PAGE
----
• polymer blend;
  • miscibility;
  • molecular dynamics;
  • relaxation process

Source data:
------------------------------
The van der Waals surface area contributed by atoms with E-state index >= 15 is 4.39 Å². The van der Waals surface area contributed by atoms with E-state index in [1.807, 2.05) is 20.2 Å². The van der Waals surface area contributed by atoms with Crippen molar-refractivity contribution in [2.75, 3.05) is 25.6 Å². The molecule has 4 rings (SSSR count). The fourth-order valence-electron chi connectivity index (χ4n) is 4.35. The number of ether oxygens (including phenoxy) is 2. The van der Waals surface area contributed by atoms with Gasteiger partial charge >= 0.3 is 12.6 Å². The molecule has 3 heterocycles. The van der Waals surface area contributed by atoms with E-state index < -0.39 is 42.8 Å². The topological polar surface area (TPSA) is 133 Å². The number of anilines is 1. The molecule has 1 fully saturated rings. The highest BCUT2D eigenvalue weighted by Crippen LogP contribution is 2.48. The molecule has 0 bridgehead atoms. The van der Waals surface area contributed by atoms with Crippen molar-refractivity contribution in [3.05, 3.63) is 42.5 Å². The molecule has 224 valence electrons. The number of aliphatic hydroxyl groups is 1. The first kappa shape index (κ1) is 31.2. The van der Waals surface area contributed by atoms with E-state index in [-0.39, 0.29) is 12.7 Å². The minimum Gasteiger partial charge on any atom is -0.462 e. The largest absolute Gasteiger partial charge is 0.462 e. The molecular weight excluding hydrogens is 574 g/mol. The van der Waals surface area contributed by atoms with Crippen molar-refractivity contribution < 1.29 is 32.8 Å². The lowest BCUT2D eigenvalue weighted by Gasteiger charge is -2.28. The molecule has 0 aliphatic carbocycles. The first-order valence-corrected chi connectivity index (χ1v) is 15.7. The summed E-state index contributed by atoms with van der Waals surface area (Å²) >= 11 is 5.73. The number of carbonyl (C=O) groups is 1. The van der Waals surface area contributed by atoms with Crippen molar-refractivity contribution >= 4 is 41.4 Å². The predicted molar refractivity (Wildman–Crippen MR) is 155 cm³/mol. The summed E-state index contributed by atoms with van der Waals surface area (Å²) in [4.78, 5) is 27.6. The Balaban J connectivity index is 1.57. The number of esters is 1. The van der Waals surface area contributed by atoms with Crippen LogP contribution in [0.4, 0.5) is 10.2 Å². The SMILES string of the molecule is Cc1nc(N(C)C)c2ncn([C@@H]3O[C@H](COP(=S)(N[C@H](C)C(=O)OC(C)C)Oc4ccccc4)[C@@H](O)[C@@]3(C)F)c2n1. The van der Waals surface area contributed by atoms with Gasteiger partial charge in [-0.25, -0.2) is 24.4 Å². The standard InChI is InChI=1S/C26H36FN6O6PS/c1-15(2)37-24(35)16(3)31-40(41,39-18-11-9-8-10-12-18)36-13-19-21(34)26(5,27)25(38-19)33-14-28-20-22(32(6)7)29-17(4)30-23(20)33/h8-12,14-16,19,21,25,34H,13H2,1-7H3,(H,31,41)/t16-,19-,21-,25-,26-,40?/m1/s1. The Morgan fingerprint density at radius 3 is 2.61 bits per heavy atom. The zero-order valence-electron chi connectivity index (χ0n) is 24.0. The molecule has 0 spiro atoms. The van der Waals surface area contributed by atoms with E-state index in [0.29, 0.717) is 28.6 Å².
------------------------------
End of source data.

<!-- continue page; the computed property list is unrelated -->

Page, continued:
The molecular dynamics and miscibility of highly interacting binary polymer blends of poly(methyl methacrylate) (PMMA) and poly[styrene-co-(maleic anhydride)] random copolymer with 8 wt% maleic anhydride content (SMA) were investigated as a function of composition over a wide range of frequency (10−2–106 Hz) at different constant temperatures (30–160 °C). Only one common glass relaxation process (α-process) was detected for all measured blends, and its dynamics and broadness were found to be composition dependent. The existence of only one common α-relaxation process located at a temperature range between those of the pure polymer components indicated the miscibility of the two polymer components over the entire range of composition. The miscibility was also confirmed by measuring the glass transition temperatures of the blends, Tg, using differential scanning calorimetry. The composition dependence of Tg of the blends showed a positive deviation from the linear mixing rule and well described by the Gordon–Taylor–Kwei equation. The relaxation spectrum of the blends was resolved into α- and β-relaxation processes using the Havriliake–Negami (HN) equation and ionic conductivity. The dielectric relaxation parameters obtained from HN analysis, such as broadness of relaxation processes, maximum frequency, fmax, and dielectric strength, Δϵ (for the α- and β-relaxation processes), were found to be blend composition dependent. The kinetics of the α-relaxation process of the blends were well described by the Meander model, while an Arrhenius-type equation was used to evaluate the molecular dynamics of the β-relaxation process. Blending of PMMA and SMA was found to have a considerable effect on the kinetics and broadness of the β-relaxation process of PMMA, indicating that the strong interaction and miscibility between the two polymer components could effectively change the local environment of each component in the blend. © 2013 Society of Chemical Industry